As Japan and the world prepare for tomorrow's one-year anniversary of the Fukushima disaster, government documents have been released revealing that top Japanese officials were directly warned of an imminent meltdown at the Nuclear plant but failed to take action and denied any such risks to the public. The report confirms suspicions of deceit in the government's handling of the disaster.
Agence France-Presse reports:
A summary of a government meeting held about four hours after a giant earthquake sent huge waves crashing into the atomic power station showed that one unidentified participant had cautioned of the risk of a meltdown.
“If the temperature of the reactor cores rises after eight hours, there is a possibility that a meltdown will occur,” the person said, according to the summary released on Friday. [...]
The revelation will add to the impression among the Japanese public that their political masters were less than transparent in their handling of the crisis. [...]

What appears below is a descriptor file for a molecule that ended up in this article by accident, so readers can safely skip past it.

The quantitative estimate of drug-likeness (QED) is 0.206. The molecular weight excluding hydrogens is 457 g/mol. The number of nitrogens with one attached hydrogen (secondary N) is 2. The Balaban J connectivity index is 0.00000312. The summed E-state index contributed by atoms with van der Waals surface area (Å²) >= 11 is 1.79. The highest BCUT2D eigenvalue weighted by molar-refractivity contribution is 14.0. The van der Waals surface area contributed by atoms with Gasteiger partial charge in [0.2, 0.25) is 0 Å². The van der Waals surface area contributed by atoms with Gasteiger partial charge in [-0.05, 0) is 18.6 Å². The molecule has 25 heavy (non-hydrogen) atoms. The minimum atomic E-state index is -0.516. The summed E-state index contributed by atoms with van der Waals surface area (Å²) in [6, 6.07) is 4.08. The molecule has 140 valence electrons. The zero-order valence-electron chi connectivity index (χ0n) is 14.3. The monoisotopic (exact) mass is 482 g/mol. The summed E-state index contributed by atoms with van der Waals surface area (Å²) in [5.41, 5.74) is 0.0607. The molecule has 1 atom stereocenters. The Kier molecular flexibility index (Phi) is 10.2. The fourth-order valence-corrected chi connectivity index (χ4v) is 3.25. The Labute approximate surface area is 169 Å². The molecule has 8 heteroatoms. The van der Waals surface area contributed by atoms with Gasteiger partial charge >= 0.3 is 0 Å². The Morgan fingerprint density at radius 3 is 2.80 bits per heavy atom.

But the chief cabinet secretary at the time Yukio Edano, the public face of the government’s response to the crisis, repeatedly denied the notion of a meltdown for weeks after March 11.
Edano, now the minister of economy, trade and industry, told reporters late Friday after the records of the meetings were released: “I humbly accept criticism that I could not tell you of the possibility of meltdown.” [...]
The government and plant operator Tokyo Electric Power Co. (TEPCO) maintained for months there had been no meltdown at Fukushima, despite repeated warnings from independent experts.
Tokyo was seen as being quick to silence dissent on the issue, with a spokesman for the Nuclear and Industrial Safety Agency being replaced after telling a news conference the day after the disaster that meltdown was a possibility.
Only in mid-May did the government and TEPCO admit that three of the six reactors suffered meltdowns.